BadUSB Exploit Can Hack Any USB-Based Device – Undetectable and Unfixable

Most of us rely on USBs for digital communication between different computers worldwide. A recent new exploit has revealed a very, very serious vulnerability in the way universal serial buses work, and if it falls in the wrong hands, it can very much wreak havoc on about every computer there is.

Security researchers Karsten Nohl and Jakob Lell have reverse engineered the firmware that controls the basic communication functions of USB. Doing so, they’ve also written a piece of malware, called BadUSB, that can “be installed on a USB device to completely take over a PC, invisibly alter files installed from the memory stick, or even redirect the user’s internet traffic.

The things that can be done using the exploit seem to be endless. An example: a USB device could emulate a USB-connected keyboard and automatically send over all sorts of keystrokes that, when combined, could lead to various issues – installing malware, wiping key files off a drive, copying files over to the USB device, etc.

Worse, it doesn’t appear that there are any effective ways to prevent (or clean) an attack launched by the corrupted firmware of any USB-connected device.

There is virtually no way to check whether a device’s firmware has been tampered with, and if you do find any, there’s no single-trusted version of it to check against. The exploit can also travel both ways: a USB stick could infect a computer with its malware, say, and the PC could then infect any USB device plugged into it.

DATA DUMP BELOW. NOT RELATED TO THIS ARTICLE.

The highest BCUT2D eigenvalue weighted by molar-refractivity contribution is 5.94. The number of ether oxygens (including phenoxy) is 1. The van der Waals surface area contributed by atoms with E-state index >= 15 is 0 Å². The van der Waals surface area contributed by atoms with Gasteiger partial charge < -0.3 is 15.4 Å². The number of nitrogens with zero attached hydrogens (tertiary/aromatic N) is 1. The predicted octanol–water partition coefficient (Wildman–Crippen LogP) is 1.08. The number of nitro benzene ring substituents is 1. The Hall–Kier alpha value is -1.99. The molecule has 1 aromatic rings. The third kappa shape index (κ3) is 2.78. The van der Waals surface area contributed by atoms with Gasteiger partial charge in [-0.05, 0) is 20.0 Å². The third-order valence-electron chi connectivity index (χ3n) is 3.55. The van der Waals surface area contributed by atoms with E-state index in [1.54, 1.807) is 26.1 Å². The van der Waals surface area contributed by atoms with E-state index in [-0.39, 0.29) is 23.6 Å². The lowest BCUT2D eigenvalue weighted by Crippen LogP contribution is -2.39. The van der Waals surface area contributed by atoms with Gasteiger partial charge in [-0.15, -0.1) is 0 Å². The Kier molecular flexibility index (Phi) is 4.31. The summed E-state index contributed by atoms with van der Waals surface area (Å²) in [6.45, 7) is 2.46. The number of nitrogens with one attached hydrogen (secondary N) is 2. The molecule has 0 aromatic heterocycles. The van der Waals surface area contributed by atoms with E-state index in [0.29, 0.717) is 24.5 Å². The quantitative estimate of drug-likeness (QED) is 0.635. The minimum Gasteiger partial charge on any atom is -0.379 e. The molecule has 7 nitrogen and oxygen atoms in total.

“To make matters worse, cleanup after an incident is hard: Simply reinstalling the operating system – the standard response to otherwise ineradicable malware – does not address BadUSB infections at their root. The USB thumb drive, from which the operating system is reinstalled, may already be infected, as may the hardwired webcam or other USB components inside the computer. A BadUSB device may even have replaced the computer’s BIOS – again by emulating a keyboard and unlocking a hidden file on the USB thumb drive.”

The solution? There isn’t one. The only thing that you can do at this time is to NOT connect USB devices to computers you don’t trust, or don’t connect untrusted USBs to your computer. Who knows what might happen?

The security researcher pair will demonstrate their findings at this year’s Black Hat conference in Las Vegas on 7th August. If there’s anything important and previously unknown announced during their keynote, we’ll update this article.

Until then, beware of untrusted USBs!

13 comments

  1. Does BadUSB need a USB drive to spread or can it disseminated by embeding it in other, benign software?

    • BadUSB currently exploits a Universal Serial Bus’s firmware. Meaning, any thing that uses USB ports, such a keyboards, mouses, and other accessories can be targeted. The whole issue lies in the fact that the actual firmware is targeted instead of any data, and there’s no current control check for it.

      • You missed the point of my question. I understand that BadUSB affects any device using an USB port. However, can BadUSB malware code itself be embedded in some innocuous piece of software such as a browser extension or a game or a LibreOffice update to be delivered/installed when that piece of software is executed?

  2. Since virtually every inexpensive USB device (mouse, keyboard, camera, etc.) is produced off-shore, isn’t it highly likely that a majority of USB devices could already contain malware? If this is undetectable, then basically all current protection measure that we commonly use is irrelevant.

    • Exactly. There’s no current way to know how many devices are infected, and no current control version to check it against.